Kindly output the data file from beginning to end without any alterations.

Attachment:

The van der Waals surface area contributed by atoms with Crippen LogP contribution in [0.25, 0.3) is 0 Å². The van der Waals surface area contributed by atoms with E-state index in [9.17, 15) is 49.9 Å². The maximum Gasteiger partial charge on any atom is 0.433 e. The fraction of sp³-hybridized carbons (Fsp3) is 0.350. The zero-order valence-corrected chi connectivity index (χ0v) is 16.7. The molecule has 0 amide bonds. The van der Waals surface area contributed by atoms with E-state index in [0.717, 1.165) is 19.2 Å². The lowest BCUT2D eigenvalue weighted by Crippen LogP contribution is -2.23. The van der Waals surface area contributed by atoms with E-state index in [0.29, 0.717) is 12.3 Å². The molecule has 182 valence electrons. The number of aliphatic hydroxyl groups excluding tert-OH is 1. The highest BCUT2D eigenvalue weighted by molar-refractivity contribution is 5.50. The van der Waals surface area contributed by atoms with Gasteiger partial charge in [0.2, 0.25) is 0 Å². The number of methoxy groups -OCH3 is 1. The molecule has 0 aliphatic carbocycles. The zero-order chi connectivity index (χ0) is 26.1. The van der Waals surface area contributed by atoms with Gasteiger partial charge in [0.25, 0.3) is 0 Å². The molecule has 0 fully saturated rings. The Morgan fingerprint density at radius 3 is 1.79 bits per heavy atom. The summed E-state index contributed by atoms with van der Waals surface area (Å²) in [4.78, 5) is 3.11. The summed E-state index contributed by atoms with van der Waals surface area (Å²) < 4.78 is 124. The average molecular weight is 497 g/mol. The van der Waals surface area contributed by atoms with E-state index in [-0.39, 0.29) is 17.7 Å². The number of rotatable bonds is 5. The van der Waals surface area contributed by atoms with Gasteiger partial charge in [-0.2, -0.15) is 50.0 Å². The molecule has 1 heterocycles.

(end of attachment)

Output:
The van der Waals surface area contributed by atoms with Crippen LogP contribution in [0.25, 0.3) is 0 Å². The van der Waals surface area contributed by atoms with E-state index in [9.17, 15) is 49.9 Å². The maximum Gasteiger partial charge on any atom is 0.433 e. The fraction of sp³-hybridized carbons (Fsp3) is 0.350. The zero-order valence-corrected chi connectivity index (χ0v) is 16.7. The molecule has 0 amide bonds. The van der Waals surface area contributed by atoms with E-state index in [0.717, 1.165) is 19.2 Å². The lowest BCUT2D eigenvalue weighted by Crippen LogP contribution is -2.23. The van der Waals surface area contributed by atoms with E-state index in [0.29, 0.717) is 12.3 Å². The molecule has 182 valence electrons. The number of aliphatic hydroxyl groups excluding tert-OH is 1. The highest BCUT2D eigenvalue weighted by molar-refractivity contribution is 5.50. The van der Waals surface area contributed by atoms with Gasteiger partial charge in [0.2, 0.25) is 0 Å². The number of methoxy groups -OCH3 is 1. The molecule has 0 aliphatic carbocycles. The zero-order chi connectivity index (χ0) is 26.1. The van der Waals surface area contributed by atoms with Gasteiger partial charge in [0.25, 0.3) is 0 Å². The molecule has 0 fully saturated rings. The Morgan fingerprint density at radius 3 is 1.79 bits per heavy atom. The summed E-state index contributed by atoms with van der Waals surface area (Å²) in [4.78, 5) is 3.11. The summed E-state index contributed by atoms with van der Waals surface area (Å²) < 4.78 is 124. The average molecular weight is 497 g/mol. The van der Waals surface area contributed by atoms with E-state index in [-0.39, 0.29) is 17.7 Å². The number of rotatable bonds is 5. The van der Waals surface area contributed by atoms with Gasteiger partial charge in [-0.2, -0.15) is 50.0 Å². The molecule has 1 heterocycles.